• The longer the Jump, the bigger the deviation. I don't remember energy constraints been part of a Jump concerns, but implication is strong if you try to single Jump from Trantor to Terminus you might well end up half-way to Andromeda (exaggerated for laughs).
  • The actual point in space where the ship is after the Jump needs to be used as input to re-calculate again the next jump in the series. I kind of remember this was expected to be easy, but in the hours range.

So in short, a hyperspace trip is a pre-calculated set of jumps which tries to reach a perfect compromise between distance in each jump and minimizing emergence errors, but after each of the jumps the remaining jumps need to be recalculated again with actual coordinates.

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    It is mentioned several times that trips can take weeks if not months to complete. – JRE Apr 25 at 8:24
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    History repeats itself: the Empire in this regard resembles the Roman Empire in that troops can take weeks or months to traverse it, hence it's non-trivial to secure the borders. – Rebel-Scum Apr 25 at 8:44
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    @Rebel-Scum that resemblance was not an accident. – Daniel Roseman Apr 25 at 10:33
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    @DanielRoseman Indeed, if I remember well Asimov stated at some moment one of the main sources of inspiration for the original trilogy was Gibbon's "The History of the Decline and Fall of the Roman Empire" – Seretba Apr 25 at 11:52
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    If I recall it correctly, gravity wells makes jumps more complicated, so it is necessary to travel for several hours/days to make distance from planets and stars before the first jump. – Pablo Lozano Apr 25 at 13:27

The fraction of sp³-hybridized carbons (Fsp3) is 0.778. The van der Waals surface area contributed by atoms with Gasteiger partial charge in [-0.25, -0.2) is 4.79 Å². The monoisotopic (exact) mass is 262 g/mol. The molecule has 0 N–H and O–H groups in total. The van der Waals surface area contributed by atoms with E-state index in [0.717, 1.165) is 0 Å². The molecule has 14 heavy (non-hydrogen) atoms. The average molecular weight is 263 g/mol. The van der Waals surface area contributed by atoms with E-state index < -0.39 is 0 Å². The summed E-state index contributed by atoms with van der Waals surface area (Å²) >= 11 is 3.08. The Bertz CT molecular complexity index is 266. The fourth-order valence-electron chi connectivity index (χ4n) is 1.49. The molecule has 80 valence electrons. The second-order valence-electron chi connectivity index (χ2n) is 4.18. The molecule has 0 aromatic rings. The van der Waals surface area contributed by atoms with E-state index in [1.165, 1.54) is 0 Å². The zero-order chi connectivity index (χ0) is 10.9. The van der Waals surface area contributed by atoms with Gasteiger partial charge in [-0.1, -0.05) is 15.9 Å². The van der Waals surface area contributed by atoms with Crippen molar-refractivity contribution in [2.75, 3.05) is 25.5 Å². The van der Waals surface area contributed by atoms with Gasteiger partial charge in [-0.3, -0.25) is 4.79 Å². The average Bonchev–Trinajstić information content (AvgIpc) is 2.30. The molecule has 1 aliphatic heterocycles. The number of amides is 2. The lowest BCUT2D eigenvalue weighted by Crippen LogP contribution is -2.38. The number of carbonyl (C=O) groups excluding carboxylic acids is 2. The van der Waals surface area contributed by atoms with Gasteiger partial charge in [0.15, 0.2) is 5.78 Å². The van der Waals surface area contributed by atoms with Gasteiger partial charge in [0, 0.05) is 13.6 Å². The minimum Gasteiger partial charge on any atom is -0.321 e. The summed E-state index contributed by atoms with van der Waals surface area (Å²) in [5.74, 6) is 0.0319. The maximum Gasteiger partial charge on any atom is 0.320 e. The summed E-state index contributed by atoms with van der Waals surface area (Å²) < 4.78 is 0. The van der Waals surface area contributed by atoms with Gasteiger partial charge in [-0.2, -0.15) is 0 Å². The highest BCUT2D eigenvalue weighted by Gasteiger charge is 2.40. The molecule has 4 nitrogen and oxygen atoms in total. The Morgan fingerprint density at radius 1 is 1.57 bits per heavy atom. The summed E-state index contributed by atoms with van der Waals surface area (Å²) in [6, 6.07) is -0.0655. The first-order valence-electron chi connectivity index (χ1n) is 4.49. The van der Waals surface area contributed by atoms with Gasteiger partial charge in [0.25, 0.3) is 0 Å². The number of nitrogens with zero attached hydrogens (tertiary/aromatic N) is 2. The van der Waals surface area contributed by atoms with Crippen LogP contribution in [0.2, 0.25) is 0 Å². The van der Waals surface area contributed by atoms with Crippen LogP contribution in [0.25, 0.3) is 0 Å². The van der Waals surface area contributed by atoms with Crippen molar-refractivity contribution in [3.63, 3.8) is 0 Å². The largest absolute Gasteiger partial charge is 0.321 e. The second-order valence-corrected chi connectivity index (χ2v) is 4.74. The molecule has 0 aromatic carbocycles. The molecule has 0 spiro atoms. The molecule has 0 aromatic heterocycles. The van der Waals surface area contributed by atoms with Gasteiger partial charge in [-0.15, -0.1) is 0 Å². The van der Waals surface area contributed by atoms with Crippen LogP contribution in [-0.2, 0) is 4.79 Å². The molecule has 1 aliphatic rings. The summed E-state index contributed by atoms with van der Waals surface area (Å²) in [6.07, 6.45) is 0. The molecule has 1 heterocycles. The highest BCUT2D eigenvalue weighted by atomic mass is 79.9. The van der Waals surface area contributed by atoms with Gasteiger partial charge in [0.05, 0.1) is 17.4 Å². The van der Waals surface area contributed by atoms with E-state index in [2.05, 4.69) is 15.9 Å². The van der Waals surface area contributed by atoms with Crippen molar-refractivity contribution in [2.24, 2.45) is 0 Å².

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I'd like to add to the excellent answers by @Seretba and @JdeBP that you have to consider not only the time that it takes to reach the Empire's Edge but also the area that the Empire has to cover to maintain control over the territories.

From a mathematical point of view, if you model the Empire's territories as a circle with Trantor as its center, you can see that increasing the distance to the farthest point (the radius' length) dramatically increases the area that you need to maintain control over.

So, it makes sense for an Empire in decay to shrink its size to better control a smaller territory with the same resources. This is compounded by the fact that travel is not instantaneous, which means that the assets near Trantor are more valuable than those far away, so more resources are poured into controlling them.

  • Consider the volume rather than the area. Cubed instead of squared. Much worse. – JRE Apr 25 at 19:26
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    @JRE, for all practical purposes, the Milky Way is a two-dimensional object, not a three-dimensional one. There's not much above or below the galactic plane that's worth going to. – Mark Apr 25 at 23:17
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    @JRE Actually, not worse. A spherical sphere of influence is better, because you can fit more worlds within the same range. A flat disk would have the same distances, but fewer worlds. And as Mark noted, the Milky Way, while not exactly flat, is rather thin - 2 000 ly isn't exactly a negligible width, but compared to the diameter of 200 000 ly... – Luaan Apr 26 at 6:21